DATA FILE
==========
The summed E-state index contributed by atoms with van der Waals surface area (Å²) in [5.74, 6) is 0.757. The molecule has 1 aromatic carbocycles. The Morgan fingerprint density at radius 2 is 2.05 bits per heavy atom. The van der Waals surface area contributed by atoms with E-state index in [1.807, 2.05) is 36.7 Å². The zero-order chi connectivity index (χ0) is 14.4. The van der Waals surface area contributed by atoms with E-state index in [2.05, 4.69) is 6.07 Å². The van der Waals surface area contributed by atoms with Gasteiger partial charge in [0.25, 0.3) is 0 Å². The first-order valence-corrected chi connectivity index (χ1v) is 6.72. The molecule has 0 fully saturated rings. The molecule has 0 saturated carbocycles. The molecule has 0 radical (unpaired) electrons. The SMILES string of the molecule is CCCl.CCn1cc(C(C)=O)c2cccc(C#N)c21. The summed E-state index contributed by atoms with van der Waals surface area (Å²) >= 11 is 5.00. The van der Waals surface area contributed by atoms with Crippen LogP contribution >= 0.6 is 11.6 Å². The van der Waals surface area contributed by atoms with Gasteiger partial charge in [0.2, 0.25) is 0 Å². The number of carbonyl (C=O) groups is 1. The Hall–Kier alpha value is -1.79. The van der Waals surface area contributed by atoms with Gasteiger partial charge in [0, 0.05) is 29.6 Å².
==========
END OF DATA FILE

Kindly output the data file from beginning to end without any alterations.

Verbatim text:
The summed E-state index contributed by atoms with van der Waals surface area (Å²) in [5.74, 6) is 0.757. The molecule has 1 aromatic carbocycles. The Morgan fingerprint density at radius 2 is 2.05 bits per heavy atom. The van der Waals surface area contributed by atoms with E-state index in [1.807, 2.05) is 36.7 Å². The zero-order chi connectivity index (χ0) is 14.4. The van der Waals surface area contributed by atoms with E-state index in [2.05, 4.69) is 6.07 Å². The van der Waals surface area contributed by atoms with Gasteiger partial charge in [0.25, 0.3) is 0 Å². The first-order valence-corrected chi connectivity index (χ1v) is 6.72. The molecule has 0 fully saturated rings. The molecule has 0 saturated carbocycles. The molecule has 0 radical (unpaired) electrons. The SMILES string of the molecule is CCCl.CCn1cc(C(C)=O)c2cccc(C#N)c21. The summed E-state index contributed by atoms with van der Waals surface area (Å²) >= 11 is 5.00. The van der Waals surface area contributed by atoms with Crippen LogP contribution >= 0.6 is 11.6 Å². The van der Waals surface area contributed by atoms with Gasteiger partial charge in [0.2, 0.25) is 0 Å². The number of carbonyl (C=O) groups is 1. The Hall–Kier alpha value is -1.79. The van der Waals surface area contributed by atoms with Gasteiger partial charge in [0, 0.05) is 29.6 Å².